Some people prefer one space after the period at the end of a sentence. Some prefer two. I’m a one-spacer myself.
After I read this Slate article written by Farhad Manjoo strongly supporting one-spacing a few years ago, I posted One Space, Two Spaces…Potato, Potahto? In the piece I noted that the AP Stylebook, Chicago Manual of Style, and MLA Style Manual all recommend using one space after terminal punctuation marks. I also explained my understanding of the evolution of spacing conventions:
If you went to high school in the years before typing class morphed into keyboarding, as I did, you were probably taught to use two spaces after a period (while typing on your IBM Selectric).
There was a reason two spaces were preferred for typewritten documents. Typewriters give characters the same amount of space without regard to how skinny or wide they are. In a line of type in which a skinny i takes up as much paper as a wide w, putting an extra space after a period arguably makes it easier to see when one sentence ends and the next one begins. That makes sense for those who are using a typewriter or a monospace typeface like Courier, but that’s a rarity these days.
Suddenly last week, I stumbled upon this two-year-old article, which has been slumbering in my Instapaper account for quite a while. The article, which was written — at least partially — in response to Manjoo’s Slate article, begins:
The topic of spacing after a period (or “full stop” in some parts of the world) has received a lot of attention in recent years. The vitriol that the single-space camp has toward the double-spacers these days is quite amazing, and typographers have made up an entire fake history to justify their position.
The author then debunks the story that typewriters were responsible for changing the convention from one to two spaces:
Unfortunately, this whole story is a fairy tale, made up by typographers to make themselves feel like they are correct in some absolute way. The account is riddled with historical fabrication. Here are some facts:
- There were earlier standards before the single-space standard, and they involved much wider spaces after sentences.
- Typewriter practice actually imitated the larger spaces of the time when typewriters first came to be used. They adopted the practice of proportional fonts into monospace fonts, rather than the other way around.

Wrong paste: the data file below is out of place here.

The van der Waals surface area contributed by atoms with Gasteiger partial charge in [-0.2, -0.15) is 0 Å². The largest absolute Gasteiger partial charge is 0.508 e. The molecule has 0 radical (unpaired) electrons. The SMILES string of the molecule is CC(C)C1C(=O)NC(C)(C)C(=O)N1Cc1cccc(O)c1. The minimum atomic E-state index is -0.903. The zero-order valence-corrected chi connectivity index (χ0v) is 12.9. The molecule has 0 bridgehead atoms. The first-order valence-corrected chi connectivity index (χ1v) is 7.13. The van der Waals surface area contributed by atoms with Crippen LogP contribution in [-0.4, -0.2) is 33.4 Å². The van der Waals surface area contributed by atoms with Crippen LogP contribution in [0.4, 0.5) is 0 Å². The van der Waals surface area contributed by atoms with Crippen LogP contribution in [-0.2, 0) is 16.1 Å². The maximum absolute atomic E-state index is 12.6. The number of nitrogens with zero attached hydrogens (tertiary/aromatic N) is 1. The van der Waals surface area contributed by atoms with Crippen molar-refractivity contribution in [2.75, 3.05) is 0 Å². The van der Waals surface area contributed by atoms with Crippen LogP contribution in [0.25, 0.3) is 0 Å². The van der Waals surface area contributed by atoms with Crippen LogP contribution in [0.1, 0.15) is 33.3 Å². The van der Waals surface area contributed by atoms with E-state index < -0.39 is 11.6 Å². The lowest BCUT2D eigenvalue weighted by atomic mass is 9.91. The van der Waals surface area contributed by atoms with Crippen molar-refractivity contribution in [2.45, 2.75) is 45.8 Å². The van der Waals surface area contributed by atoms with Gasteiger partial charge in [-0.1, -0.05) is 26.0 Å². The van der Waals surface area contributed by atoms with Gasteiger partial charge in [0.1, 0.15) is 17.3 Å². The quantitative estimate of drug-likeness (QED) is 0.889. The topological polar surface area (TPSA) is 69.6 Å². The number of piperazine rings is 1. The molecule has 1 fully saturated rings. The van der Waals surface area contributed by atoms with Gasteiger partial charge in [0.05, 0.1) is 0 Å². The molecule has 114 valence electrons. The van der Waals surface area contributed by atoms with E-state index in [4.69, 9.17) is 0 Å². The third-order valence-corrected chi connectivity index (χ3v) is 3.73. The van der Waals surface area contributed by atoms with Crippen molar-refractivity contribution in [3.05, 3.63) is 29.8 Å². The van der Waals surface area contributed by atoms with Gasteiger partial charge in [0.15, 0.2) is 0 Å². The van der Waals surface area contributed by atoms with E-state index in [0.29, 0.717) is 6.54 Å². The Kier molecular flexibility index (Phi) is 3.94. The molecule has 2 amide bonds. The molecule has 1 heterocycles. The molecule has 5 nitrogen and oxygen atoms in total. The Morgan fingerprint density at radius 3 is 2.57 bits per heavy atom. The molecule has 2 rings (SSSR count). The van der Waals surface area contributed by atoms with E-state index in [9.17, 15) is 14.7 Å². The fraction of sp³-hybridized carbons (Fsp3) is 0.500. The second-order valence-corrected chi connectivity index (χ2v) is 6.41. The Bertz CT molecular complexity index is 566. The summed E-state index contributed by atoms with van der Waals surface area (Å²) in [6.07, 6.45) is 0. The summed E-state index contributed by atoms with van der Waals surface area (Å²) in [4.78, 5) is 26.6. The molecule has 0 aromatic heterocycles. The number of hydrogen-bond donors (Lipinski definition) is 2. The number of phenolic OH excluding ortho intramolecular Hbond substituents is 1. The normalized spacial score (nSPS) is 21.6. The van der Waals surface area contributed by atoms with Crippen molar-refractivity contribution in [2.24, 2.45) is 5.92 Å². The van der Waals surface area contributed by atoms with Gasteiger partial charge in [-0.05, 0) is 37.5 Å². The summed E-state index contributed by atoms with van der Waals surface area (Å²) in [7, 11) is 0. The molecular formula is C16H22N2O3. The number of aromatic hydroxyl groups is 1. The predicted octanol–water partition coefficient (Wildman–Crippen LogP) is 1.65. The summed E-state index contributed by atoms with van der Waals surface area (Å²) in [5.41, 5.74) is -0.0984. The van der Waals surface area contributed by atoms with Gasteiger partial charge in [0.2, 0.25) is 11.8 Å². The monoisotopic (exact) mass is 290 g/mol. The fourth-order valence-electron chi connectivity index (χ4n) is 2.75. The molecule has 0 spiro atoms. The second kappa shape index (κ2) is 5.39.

- Literally centuries of typesetters and printers believed that a wider space was necessary after a period, particularly in the English-speaking world. It was the standard since at least the time that William Caslon created the first English typeface in the early 1700s (and part of a tradition that went back further), and it was not seriously questioned among English or American typesetters until the 1920s or so.
- The “standard” of one space is maybe 60 years old at the most, with some publishers retaining wider spaces as a house style well into the 1950s and even a few in the 1960s.
- As for the “ugly” white space, the holes after the sentence were said to make it easier to parse sentences. Earlier printers had advice to deal with the situations where the holes became too numerous or looked bad.
- The primary reasons for the move to a single uniform space had little to do with a consensus among expert typographers concerning aesthetics. Instead, the move was driven by publishers who wanted cheaper publications, decreasing expertise in the typesetting profession, and new technology that made it difficult (and sometimes impossible) to conform to the earlier wide-spaced standards.
The gist of the piece (which is captured well in the title, “Why two spaces after a period isn’t wrong (or, the lies typographers tell about history)”) is that people can favor one space or two spaces (or more) after a period, but neither is correct. It’s a matter of preference and aesthetics — and typesetting experts have favored more than one space for the bulk of history.
What do you think? Let us know in the comments, or take my poll (click on the poll to see last three years of polling results).